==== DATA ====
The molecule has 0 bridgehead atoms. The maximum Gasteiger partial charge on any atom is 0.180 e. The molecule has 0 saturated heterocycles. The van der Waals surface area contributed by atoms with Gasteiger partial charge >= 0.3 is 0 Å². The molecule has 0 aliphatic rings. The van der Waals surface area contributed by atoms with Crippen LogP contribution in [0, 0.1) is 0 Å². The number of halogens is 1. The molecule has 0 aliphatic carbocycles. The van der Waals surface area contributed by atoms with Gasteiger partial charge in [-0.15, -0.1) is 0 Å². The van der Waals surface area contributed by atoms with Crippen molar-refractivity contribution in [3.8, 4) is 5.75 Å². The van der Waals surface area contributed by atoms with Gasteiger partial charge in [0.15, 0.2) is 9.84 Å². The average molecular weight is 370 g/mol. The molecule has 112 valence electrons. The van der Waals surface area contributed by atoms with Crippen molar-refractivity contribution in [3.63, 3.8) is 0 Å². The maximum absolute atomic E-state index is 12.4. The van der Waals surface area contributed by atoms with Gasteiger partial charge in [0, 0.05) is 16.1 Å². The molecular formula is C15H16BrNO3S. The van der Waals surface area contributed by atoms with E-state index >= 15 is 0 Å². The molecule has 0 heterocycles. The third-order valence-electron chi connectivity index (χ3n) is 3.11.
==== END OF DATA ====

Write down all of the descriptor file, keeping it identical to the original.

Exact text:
The molecule has 0 bridgehead atoms. The maximum Gasteiger partial charge on any atom is 0.180 e. The molecule has 0 saturated heterocycles. The van der Waals surface area contributed by atoms with Gasteiger partial charge >= 0.3 is 0 Å². The molecule has 0 aliphatic rings. The van der Waals surface area contributed by atoms with Crippen LogP contribution in [0, 0.1) is 0 Å². The number of halogens is 1. The molecule has 0 aliphatic carbocycles. The van der Waals surface area contributed by atoms with Gasteiger partial charge in [-0.15, -0.1) is 0 Å². The van der Waals surface area contributed by atoms with Crippen molar-refractivity contribution in [3.8, 4) is 5.75 Å². The van der Waals surface area contributed by atoms with Gasteiger partial charge in [0.15, 0.2) is 9.84 Å². The average molecular weight is 370 g/mol. The molecule has 112 valence electrons. The van der Waals surface area contributed by atoms with Crippen molar-refractivity contribution in [3.63, 3.8) is 0 Å². The maximum absolute atomic E-state index is 12.4. The van der Waals surface area contributed by atoms with Gasteiger partial charge in [0, 0.05) is 16.1 Å². The molecular formula is C15H16BrNO3S. The van der Waals surface area contributed by atoms with E-state index >= 15 is 0 Å². The molecule has 0 heterocycles. The third-order valence-electron chi connectivity index (χ3n) is 3.11.